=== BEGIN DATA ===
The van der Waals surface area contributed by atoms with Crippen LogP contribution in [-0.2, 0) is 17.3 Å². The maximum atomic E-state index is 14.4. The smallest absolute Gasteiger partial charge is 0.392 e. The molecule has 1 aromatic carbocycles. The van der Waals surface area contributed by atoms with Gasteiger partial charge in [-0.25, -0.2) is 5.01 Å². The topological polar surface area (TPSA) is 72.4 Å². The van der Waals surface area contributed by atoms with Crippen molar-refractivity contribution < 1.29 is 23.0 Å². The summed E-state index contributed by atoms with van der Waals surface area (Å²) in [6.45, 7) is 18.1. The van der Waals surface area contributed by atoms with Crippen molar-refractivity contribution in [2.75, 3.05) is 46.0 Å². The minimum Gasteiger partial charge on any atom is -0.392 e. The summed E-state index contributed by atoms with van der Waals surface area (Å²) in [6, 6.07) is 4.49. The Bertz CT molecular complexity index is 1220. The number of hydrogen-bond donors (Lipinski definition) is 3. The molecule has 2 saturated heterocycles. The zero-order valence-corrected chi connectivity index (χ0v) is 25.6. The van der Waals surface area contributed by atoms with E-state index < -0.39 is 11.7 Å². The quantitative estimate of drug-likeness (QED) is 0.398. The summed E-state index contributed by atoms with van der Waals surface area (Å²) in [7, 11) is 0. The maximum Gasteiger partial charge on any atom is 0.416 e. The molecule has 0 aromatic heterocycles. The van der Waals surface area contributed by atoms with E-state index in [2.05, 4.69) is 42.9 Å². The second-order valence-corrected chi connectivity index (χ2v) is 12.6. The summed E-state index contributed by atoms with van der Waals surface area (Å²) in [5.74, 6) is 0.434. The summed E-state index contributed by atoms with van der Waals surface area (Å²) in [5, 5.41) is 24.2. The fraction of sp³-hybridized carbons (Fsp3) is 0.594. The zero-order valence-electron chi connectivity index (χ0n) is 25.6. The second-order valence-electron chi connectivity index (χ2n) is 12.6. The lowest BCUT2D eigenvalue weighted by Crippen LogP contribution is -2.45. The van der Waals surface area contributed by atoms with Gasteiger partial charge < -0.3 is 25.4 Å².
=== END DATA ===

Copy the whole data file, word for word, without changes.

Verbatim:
The van der Waals surface area contributed by atoms with Crippen LogP contribution in [-0.2, 0) is 17.3 Å². The maximum atomic E-state index is 14.4. The smallest absolute Gasteiger partial charge is 0.392 e. The molecule has 1 aromatic carbocycles. The van der Waals surface area contributed by atoms with Gasteiger partial charge in [-0.25, -0.2) is 5.01 Å². The topological polar surface area (TPSA) is 72.4 Å². The van der Waals surface area contributed by atoms with Crippen molar-refractivity contribution < 1.29 is 23.0 Å². The summed E-state index contributed by atoms with van der Waals surface area (Å²) in [6.45, 7) is 18.1. The van der Waals surface area contributed by atoms with Crippen molar-refractivity contribution in [2.75, 3.05) is 46.0 Å². The minimum Gasteiger partial charge on any atom is -0.392 e. The summed E-state index contributed by atoms with van der Waals surface area (Å²) in [6, 6.07) is 4.49. The Bertz CT molecular complexity index is 1220. The number of hydrogen-bond donors (Lipinski definition) is 3. The molecule has 2 saturated heterocycles. The zero-order valence-corrected chi connectivity index (χ0v) is 25.6. The van der Waals surface area contributed by atoms with E-state index < -0.39 is 11.7 Å². The quantitative estimate of drug-likeness (QED) is 0.398. The summed E-state index contributed by atoms with van der Waals surface area (Å²) in [7, 11) is 0. The maximum Gasteiger partial charge on any atom is 0.416 e. The molecule has 0 aromatic heterocycles. The van der Waals surface area contributed by atoms with E-state index in [2.05, 4.69) is 42.9 Å². The second-order valence-corrected chi connectivity index (χ2v) is 12.6. The summed E-state index contributed by atoms with van der Waals surface area (Å²) in [5.74, 6) is 0.434. The summed E-state index contributed by atoms with van der Waals surface area (Å²) in [5, 5.41) is 24.2. The fraction of sp³-hybridized carbons (Fsp3) is 0.594. The zero-order valence-electron chi connectivity index (χ0n) is 25.6. The second-order valence-electron chi connectivity index (χ2n) is 12.6. The lowest BCUT2D eigenvalue weighted by Crippen LogP contribution is -2.45. The van der Waals surface area contributed by atoms with Gasteiger partial charge < -0.3 is 25.4 Å².